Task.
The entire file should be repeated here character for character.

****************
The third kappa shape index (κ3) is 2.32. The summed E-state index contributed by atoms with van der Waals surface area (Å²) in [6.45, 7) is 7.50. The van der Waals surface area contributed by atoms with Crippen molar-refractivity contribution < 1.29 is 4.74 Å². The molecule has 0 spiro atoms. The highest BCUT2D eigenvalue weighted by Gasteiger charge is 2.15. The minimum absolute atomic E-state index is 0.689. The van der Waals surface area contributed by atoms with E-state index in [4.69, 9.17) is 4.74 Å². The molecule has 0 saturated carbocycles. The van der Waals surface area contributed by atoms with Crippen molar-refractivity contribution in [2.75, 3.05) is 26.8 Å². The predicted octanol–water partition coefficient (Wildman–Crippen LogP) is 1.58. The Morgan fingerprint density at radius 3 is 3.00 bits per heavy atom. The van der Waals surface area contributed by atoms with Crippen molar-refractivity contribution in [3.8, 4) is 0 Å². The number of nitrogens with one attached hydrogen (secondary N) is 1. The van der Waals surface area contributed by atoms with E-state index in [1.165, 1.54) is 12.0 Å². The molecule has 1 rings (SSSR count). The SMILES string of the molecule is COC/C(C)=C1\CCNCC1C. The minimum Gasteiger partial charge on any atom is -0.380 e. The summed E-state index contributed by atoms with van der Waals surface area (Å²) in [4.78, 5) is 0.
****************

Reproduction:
The third kappa shape index (κ3) is 2.32. The summed E-state index contributed by atoms with van der Waals surface area (Å²) in [6.45, 7) is 7.50. The van der Waals surface area contributed by atoms with Crippen molar-refractivity contribution < 1.29 is 4.74 Å². The molecule has 0 spiro atoms. The highest BCUT2D eigenvalue weighted by Gasteiger charge is 2.15. The minimum absolute atomic E-state index is 0.689. The van der Waals surface area contributed by atoms with E-state index in [4.69, 9.17) is 4.74 Å². The molecule has 0 saturated carbocycles. The van der Waals surface area contributed by atoms with Crippen molar-refractivity contribution in [2.75, 3.05) is 26.8 Å². The predicted octanol–water partition coefficient (Wildman–Crippen LogP) is 1.58. The Morgan fingerprint density at radius 3 is 3.00 bits per heavy atom. The van der Waals surface area contributed by atoms with Crippen molar-refractivity contribution in [3.8, 4) is 0 Å². The number of nitrogens with one attached hydrogen (secondary N) is 1. The van der Waals surface area contributed by atoms with E-state index in [1.165, 1.54) is 12.0 Å². The molecule has 1 rings (SSSR count). The SMILES string of the molecule is COC/C(C)=C1\CCNCC1C. The minimum Gasteiger partial charge on any atom is -0.380 e. The summed E-state index contributed by atoms with van der Waals surface area (Å²) in [4.78, 5) is 0.